Safeguarding hawksbill turtles in Hengam Island


Hengam Island, a small island with an area of about 37 km2 lying at the Strait of Hormuz, is known as an important nesting site for critically endangered hawksbill turtles. However, unregulated tourism and egg predation threaten the nesting activities of these marine reptiles. Therefore, from mid-winter to early summer 2018, the status of this nesting community was assessed. The results call for an immediate conservation program to mitigate the threats.

Duration: 2018 – 2019

Type: Research + Science-based solutions

Taxon: Sea turtles

Project administrator: Prof. Majid Askari-Hesni from Shahid Bahonar University of Kerman

QECI's Role: Scientific advisor

Sponsor:

   


Qeshm Island Complex comprises four islands lying at the eastern Persian Gulf, including Qeshm Island, the Gulf’s largest Island with an area of ~ 1480 km2, and three smaller islands, Hengam, Hormuz and Larak Islands. Hengam Island is the smallest island of this complex with an area of 37 km2 and a population of about 2500 persons live in two villages in this Island. The narrow channel between this Island and southern Qeshm Island comprises the only Iranian Dolphin watching site, where thousands of tourists visit every year to watch Indo-Pacific bottlenose dolphins, Tursiops aduncus, in their natural habitats. Therefore, Hengam Island is one of the most popular tourism destinations in the south of Iran.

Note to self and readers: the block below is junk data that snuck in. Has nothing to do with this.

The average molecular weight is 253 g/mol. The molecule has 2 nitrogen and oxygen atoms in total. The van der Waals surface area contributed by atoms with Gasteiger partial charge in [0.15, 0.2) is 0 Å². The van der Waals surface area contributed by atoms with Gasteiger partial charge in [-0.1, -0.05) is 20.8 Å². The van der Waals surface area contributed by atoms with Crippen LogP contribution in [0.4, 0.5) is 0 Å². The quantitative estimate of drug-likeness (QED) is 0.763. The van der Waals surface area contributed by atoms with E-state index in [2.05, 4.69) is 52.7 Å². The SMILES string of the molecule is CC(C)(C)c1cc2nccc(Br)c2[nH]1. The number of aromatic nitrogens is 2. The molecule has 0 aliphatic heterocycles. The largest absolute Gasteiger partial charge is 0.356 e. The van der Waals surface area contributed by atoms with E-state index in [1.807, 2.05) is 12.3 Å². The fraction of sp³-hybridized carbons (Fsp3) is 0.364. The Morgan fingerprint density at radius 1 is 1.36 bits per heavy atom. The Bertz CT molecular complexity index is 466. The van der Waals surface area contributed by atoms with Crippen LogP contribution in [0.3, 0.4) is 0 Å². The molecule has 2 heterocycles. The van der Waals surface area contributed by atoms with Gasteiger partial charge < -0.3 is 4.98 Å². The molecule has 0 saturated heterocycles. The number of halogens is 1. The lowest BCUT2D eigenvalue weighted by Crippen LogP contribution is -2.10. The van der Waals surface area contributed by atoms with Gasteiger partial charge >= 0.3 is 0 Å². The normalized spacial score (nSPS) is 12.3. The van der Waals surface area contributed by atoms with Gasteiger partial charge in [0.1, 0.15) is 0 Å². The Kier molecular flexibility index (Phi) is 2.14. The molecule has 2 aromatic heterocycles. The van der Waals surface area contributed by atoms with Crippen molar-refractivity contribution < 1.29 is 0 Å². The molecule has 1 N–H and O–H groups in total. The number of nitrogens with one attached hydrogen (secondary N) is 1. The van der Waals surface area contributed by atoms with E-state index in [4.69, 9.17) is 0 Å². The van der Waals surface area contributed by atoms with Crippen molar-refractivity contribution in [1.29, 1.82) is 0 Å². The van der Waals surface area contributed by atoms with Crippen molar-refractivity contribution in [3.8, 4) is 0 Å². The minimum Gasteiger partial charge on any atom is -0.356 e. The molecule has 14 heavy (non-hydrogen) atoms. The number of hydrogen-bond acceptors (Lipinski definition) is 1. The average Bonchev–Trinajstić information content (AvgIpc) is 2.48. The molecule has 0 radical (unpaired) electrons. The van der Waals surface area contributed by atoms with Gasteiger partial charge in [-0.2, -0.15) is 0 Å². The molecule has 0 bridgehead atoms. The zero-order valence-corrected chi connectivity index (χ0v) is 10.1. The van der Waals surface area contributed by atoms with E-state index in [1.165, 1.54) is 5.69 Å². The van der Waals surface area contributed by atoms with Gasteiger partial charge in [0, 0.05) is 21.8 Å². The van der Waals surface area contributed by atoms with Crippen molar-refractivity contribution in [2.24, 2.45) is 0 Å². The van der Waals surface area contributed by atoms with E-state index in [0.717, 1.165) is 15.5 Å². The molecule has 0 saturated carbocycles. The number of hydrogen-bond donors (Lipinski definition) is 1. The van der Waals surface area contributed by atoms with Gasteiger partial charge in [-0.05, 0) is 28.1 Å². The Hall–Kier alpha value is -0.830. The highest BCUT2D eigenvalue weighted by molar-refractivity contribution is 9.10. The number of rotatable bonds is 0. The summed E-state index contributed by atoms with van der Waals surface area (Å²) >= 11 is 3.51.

• Trained local people of Hengam Island are collecting eggs of critically endangered hawksbill sea turtles to move them to a hatchery site. We believe an effective conservation program should provide science-based measures securing a sustainable connection between people and the nature.

The sandy shores of Hengam Island are important nesting sites for critically endangered hawksbill turtles in the Persian Gulf. Nonetheless, the nests are threatened by unregulated tourism activities and predation. Therefore, in the nesting season between mid-winter to early summer 2018, the nesting activities of hawksbill turtles were investigated in this Island. The nesting beaches were mapped, the nests were counted and the rate of hatching success were estimated. Further, the main dangers to the nests were quantified. The results, which will soon be published, call for an immediate conservation program to be implemented.